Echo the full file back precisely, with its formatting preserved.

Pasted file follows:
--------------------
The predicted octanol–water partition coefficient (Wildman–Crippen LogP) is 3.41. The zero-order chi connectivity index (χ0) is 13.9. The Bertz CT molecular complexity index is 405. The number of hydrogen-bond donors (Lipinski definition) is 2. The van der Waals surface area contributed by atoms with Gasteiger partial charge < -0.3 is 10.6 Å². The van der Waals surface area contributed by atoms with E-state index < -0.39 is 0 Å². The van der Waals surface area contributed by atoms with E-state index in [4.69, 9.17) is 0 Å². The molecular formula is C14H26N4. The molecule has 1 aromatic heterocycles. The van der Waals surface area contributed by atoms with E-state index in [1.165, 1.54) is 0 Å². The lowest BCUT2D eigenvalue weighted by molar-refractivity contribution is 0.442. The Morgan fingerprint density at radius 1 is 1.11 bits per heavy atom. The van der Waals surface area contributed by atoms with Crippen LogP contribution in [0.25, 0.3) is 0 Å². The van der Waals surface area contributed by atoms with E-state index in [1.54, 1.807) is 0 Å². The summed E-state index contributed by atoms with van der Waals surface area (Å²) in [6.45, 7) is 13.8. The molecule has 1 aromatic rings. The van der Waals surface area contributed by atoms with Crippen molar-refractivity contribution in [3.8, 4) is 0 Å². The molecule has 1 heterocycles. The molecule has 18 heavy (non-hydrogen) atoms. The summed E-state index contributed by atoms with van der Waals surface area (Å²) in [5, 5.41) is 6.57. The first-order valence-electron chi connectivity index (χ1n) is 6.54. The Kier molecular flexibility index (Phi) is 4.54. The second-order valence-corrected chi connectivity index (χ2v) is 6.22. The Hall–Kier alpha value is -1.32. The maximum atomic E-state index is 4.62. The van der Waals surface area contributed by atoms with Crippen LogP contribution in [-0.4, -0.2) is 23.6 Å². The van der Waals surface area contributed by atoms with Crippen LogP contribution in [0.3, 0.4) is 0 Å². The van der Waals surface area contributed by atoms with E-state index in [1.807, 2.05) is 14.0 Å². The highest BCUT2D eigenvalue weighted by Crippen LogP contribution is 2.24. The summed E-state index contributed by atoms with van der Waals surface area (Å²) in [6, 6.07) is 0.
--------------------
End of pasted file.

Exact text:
The predicted octanol–water partition coefficient (Wildman–Crippen LogP) is 3.41. The zero-order chi connectivity index (χ0) is 13.9. The Bertz CT molecular complexity index is 405. The number of hydrogen-bond donors (Lipinski definition) is 2. The van der Waals surface area contributed by atoms with Gasteiger partial charge < -0.3 is 10.6 Å². The van der Waals surface area contributed by atoms with E-state index < -0.39 is 0 Å². The van der Waals surface area contributed by atoms with E-state index in [4.69, 9.17) is 0 Å². The molecular formula is C14H26N4. The molecule has 1 aromatic heterocycles. The van der Waals surface area contributed by atoms with E-state index in [1.165, 1.54) is 0 Å². The lowest BCUT2D eigenvalue weighted by molar-refractivity contribution is 0.442. The Morgan fingerprint density at radius 1 is 1.11 bits per heavy atom. The van der Waals surface area contributed by atoms with Crippen LogP contribution in [0.25, 0.3) is 0 Å². The van der Waals surface area contributed by atoms with E-state index in [1.54, 1.807) is 0 Å². The summed E-state index contributed by atoms with van der Waals surface area (Å²) in [6.45, 7) is 13.8. The molecule has 1 aromatic rings. The van der Waals surface area contributed by atoms with Crippen molar-refractivity contribution in [3.8, 4) is 0 Å². The molecule has 1 heterocycles. The molecule has 18 heavy (non-hydrogen) atoms. The summed E-state index contributed by atoms with van der Waals surface area (Å²) in [5, 5.41) is 6.57. The first-order valence-electron chi connectivity index (χ1n) is 6.54. The Kier molecular flexibility index (Phi) is 4.54. The second-order valence-corrected chi connectivity index (χ2v) is 6.22. The Hall–Kier alpha value is -1.32. The maximum atomic E-state index is 4.62. The van der Waals surface area contributed by atoms with Crippen LogP contribution in [-0.4, -0.2) is 23.6 Å². The van der Waals surface area contributed by atoms with Crippen LogP contribution in [0.3, 0.4) is 0 Å². The van der Waals surface area contributed by atoms with E-state index in [1.807, 2.05) is 14.0 Å². The highest BCUT2D eigenvalue weighted by Crippen LogP contribution is 2.24. The summed E-state index contributed by atoms with van der Waals surface area (Å²) in [6, 6.07) is 0.